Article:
The thermoplastic polymeric layer is of a thermoplastic polymer that has a melt point of 342° C. or less. Melting points of thermoplastic polymers were determined by Differential Scanning Calorimetry Techniques. The thermoplastic polymer is a polymer that will bond to the substrate and may be polypropylene, polyamide, polyester, polyurethane, or polyethylene. Preferably, the thermoplastic polymer is a thermoplastic fluoropolymer. Representative thermoplastic fluoropolymers include fluorinated ethylene propylene (FEP), copolymer, copolymer of tetrafluoroethylene and perfluoro(propylvinyl ether) (PFA), homopolymers of polychlorotrifluoroethylene (PCTFE) and its copolymers with tetrafluoroethylene (TFE) or vinylidene fluoride (VF2), ethylene-chlorotrifluoroethylene (ECTFE) copolymer, ethylene-tetrafluoroethylene (ETFE) copolymer, polyvinylidene fluoride (PVDF), and polyvinylfluoride (PVF). Thermoplastic fluoropolymers are preferred as the thermoplastic polymer since thermoplastic fluoropolymers are similar in nature to PTFE, having melt points near the lowest crystalline melt point of PTFE, and therefore are relatively high temperature thermoplastic polymers. Thermoplastic fluoropolymers are also relatively inert in nature and therefore exhibit resistance to degradation from many chemicals.
The coated material is expanded by stretching it according to the method taught in U.S. Pat. No. 3,953,566 to Gore. The temperature range at which expansion of the material is performed is between a temperature at or above the melt point of the thermoplastic polymer layer and a temperature at or below 342° C.
The material may be stretched uniaxially, only in a longitudinal direction; biaxially, in both longitudinal and transverse directions; or radially, in both longitudinal and transverse directions simultaneously. It may be stretched in one or more steps.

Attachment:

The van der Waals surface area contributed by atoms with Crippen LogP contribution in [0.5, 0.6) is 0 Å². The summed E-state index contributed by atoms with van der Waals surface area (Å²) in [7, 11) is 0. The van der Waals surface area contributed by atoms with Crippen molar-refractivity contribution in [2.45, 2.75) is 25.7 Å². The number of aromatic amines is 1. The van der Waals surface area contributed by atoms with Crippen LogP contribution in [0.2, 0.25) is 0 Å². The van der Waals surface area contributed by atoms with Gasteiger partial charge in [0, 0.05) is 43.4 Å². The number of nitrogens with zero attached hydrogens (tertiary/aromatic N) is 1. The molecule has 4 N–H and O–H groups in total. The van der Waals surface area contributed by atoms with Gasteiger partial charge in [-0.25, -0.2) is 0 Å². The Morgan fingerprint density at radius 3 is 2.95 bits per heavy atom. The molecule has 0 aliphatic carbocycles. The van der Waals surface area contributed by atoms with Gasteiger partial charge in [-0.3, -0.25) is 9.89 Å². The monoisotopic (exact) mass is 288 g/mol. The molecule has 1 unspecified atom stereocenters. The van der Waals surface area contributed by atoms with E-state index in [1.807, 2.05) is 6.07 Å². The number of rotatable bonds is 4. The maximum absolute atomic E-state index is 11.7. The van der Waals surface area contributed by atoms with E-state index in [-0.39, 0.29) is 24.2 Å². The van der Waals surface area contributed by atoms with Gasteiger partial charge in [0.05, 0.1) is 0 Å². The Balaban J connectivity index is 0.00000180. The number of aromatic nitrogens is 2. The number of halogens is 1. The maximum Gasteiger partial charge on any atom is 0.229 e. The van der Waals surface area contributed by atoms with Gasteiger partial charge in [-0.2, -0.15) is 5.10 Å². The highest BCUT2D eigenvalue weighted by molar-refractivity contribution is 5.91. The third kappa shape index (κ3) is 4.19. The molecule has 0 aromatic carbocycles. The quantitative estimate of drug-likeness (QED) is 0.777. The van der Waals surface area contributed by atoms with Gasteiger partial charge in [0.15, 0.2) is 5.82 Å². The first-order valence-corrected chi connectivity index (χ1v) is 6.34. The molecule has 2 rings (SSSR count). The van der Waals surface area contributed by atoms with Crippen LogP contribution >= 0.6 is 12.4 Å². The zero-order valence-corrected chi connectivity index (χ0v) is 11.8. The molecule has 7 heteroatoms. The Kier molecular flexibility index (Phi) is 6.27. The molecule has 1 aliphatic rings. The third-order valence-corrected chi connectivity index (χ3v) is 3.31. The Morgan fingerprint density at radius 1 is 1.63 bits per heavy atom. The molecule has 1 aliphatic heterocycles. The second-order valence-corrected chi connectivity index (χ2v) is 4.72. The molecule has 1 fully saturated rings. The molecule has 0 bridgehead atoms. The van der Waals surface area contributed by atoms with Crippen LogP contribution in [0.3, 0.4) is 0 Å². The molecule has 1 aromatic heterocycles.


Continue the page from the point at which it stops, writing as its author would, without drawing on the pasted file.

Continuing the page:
The coherent PTFE shape forms an expanded porous PTFE (ePTFE) article as it is stretched. The ePTFE article is characterized by a series of nodes interconnected by fibrils. As the coherent PTFE shape is expanded to form the ePTFE article, the thermoplastic polymer layer adhered to the coherent PTFE shape is carried along a surface of the coherent PTFE shape while in a melted state thereby forming a thin thermoplastic polymer film on the ePTFE article. The thin thermoplastic polymer film is less than 9 microns thick, and preferably has a thickness of one half, preferably one tenth, of the thermoplastic polymer layer's original thickness. For example, a thermoplastic polymer layer originally having a thickness of 1 mil (25.4 microns) could produce a thin thermoplastic polymer film having a thickness as low as 0.1 mil (2.54 microns) or less after expansion of the coherent PTFE shape into the ePTFE article. The thermoplastic polymer layer is in contact with and is carded on a surface of the coherent PTFE shape as the coherent PTFE shape is expanded at a temperature at or above the thermoplastic polymeric film's melt point.
The coated material may be heat set, if desired, to amorphously-lock the expanded porous PTFE structure.